‘So the phasing of delivery, the way we will do it, is that next week around 50 hospital hubs across England will start offering the vaccine to the over-80s and to care home staff and others identified by the JCVI typically they may be people who were already down to come into hospital next week for an outpatient appointment.

‘So if you are going to be one of those people next week or in the weeks that follow the hospital will get in touch with you, you don’t need to do anything about it yourself.’  

The 50 NHS hospitals that will start rolling out the vaccine 

  • Blackpool Teaching Hospitals
  • Brighton and Sussex University Hospitals
  • Cambridge University Hospitals
  • Chesterfield Royal Hospital
  • Countess of Chester Hospital
  • Croydon University Hospital
  • Dartford and Gravesham Hospitals
  • Dorset County Hospitals
  • East and North Hertfordshire Hospitals
  • East Kent Hospitals
  • East Suffolk and North Essex Hospitals
  • Frimley Health NHS Foundation Trust
  • Gloucestershire Hospitals
  • Great Western Hospitals
  • Guys & St Thomas NHS Trust
  • James Paget University Hospitals
  • Kings College Hospital
  • Princess Royal University Hospital, Kings
  • Lancashire Teaching Hospital
  • Leeds Teaching Hospital
  • Leicester Partnership NHS Trust
  • Liverpool University Hospitals
  • Medway NHS Foundation Trust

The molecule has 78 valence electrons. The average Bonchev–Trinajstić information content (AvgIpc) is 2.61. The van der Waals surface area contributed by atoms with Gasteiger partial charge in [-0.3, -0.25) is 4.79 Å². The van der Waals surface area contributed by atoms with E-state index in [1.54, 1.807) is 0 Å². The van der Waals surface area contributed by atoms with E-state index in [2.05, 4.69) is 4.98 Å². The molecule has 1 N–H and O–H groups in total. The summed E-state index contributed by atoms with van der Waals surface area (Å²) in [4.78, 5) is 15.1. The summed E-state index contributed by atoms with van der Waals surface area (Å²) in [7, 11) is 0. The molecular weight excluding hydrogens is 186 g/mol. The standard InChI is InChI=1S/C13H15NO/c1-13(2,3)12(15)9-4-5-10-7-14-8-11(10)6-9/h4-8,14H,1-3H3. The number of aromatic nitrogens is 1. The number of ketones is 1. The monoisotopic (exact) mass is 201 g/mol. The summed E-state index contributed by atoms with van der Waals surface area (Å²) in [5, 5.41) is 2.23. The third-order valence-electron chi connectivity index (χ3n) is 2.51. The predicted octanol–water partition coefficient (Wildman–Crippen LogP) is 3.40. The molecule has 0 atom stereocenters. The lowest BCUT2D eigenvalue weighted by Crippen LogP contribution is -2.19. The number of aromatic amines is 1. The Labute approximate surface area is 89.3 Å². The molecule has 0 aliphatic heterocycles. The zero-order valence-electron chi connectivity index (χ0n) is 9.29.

• Mid and South Essex Hospitals
  • Milton Keynes University Hospital
  • Norfolk and Norwich University Hospital
  • Northampton General Hospital
  • North Bristol NHS Foundation Trust
  • North West Anglia Foundation Trust
  • Nottingham University Hospitals
  • Oxford Health NHS Foundation Trust
  • Portsmouth Hospital University
  • Royal Cornwall Hospitals
  • Royal Free London NHS Foundation Trust
  • Salford Royal NHS Foundation Trust
  • Sheffield Teaching Hospitals
  • Sherwood Forest Hospitals
  • Shrewsbury and Telford NHS Trust
  • Stockport NHS Foundation Trust
  • St George’s University Hospitals
  • The Newcastle Upon Type Hospitals
  • University College Hospitals
  • University Hospitals Birmingham
  • University Hospitals Coventry and Warwickshire
  • University Hospitals Derby Burton
  • University Hospitals of North Midlands
  • University Hospitals Plymouth
  • United Lincolnshire Hospitals
  • Walsall Healthcare
  • West Hertfordshire Hospitals
  • Wirral University Teaching Hospital
  • Worcestershire Acute Hospitals
  • Yeovil District Hospital
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He added:  ‘If the MHRA, the independent regulator, as we expect they will, give approval for a safe way of splitting these packs of 975 doses then the good news is we will be able to start distributing those to care homes.

‘And then as even more vaccine becomes available finally we will be able to switch on large vaccination centres across the country and indeed invite local community pharmacists probably at the beginning of January to begin to offer vaccination as well.’